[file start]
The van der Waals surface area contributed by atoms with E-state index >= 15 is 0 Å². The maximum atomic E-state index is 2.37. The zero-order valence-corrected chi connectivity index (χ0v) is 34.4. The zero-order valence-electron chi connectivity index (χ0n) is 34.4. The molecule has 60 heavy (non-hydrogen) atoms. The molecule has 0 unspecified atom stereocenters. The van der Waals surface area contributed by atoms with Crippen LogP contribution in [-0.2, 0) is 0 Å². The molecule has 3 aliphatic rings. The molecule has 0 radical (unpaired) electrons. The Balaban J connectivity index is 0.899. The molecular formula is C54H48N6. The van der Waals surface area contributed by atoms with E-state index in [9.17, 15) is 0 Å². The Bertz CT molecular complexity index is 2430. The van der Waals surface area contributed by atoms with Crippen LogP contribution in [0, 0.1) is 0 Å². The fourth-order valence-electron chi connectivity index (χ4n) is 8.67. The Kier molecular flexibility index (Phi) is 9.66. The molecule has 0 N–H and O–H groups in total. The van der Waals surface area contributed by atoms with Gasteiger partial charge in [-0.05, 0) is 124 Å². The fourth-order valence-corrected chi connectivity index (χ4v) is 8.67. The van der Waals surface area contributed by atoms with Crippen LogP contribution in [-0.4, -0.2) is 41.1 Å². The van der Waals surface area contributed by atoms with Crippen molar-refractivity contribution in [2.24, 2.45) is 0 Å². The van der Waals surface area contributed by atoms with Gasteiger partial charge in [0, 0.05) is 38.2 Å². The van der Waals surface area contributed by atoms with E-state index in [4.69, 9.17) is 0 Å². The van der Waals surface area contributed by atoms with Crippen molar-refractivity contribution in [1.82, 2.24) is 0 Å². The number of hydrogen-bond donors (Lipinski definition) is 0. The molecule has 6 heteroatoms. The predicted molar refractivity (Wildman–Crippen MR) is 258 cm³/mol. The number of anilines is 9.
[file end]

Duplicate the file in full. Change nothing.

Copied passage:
The van der Waals surface area contributed by atoms with E-state index >= 15 is 0 Å². The maximum atomic E-state index is 2.37. The zero-order valence-corrected chi connectivity index (χ0v) is 34.4. The zero-order valence-electron chi connectivity index (χ0n) is 34.4. The molecule has 60 heavy (non-hydrogen) atoms. The molecule has 0 unspecified atom stereocenters. The van der Waals surface area contributed by atoms with Crippen LogP contribution in [-0.2, 0) is 0 Å². The molecule has 3 aliphatic rings. The molecule has 0 radical (unpaired) electrons. The Balaban J connectivity index is 0.899. The molecular formula is C54H48N6. The van der Waals surface area contributed by atoms with E-state index in [9.17, 15) is 0 Å². The Bertz CT molecular complexity index is 2430. The van der Waals surface area contributed by atoms with Crippen LogP contribution in [0, 0.1) is 0 Å². The fourth-order valence-electron chi connectivity index (χ4n) is 8.67. The Kier molecular flexibility index (Phi) is 9.66. The molecule has 0 N–H and O–H groups in total. The van der Waals surface area contributed by atoms with Gasteiger partial charge in [-0.05, 0) is 124 Å². The fourth-order valence-corrected chi connectivity index (χ4v) is 8.67. The van der Waals surface area contributed by atoms with Crippen LogP contribution in [-0.4, -0.2) is 41.1 Å². The van der Waals surface area contributed by atoms with Crippen molar-refractivity contribution in [2.24, 2.45) is 0 Å². The van der Waals surface area contributed by atoms with Gasteiger partial charge in [0, 0.05) is 38.2 Å². The van der Waals surface area contributed by atoms with E-state index in [4.69, 9.17) is 0 Å². The van der Waals surface area contributed by atoms with Crippen molar-refractivity contribution in [1.82, 2.24) is 0 Å². The number of hydrogen-bond donors (Lipinski definition) is 0. The molecule has 6 heteroatoms. The predicted molar refractivity (Wildman–Crippen MR) is 258 cm³/mol. The number of anilines is 9.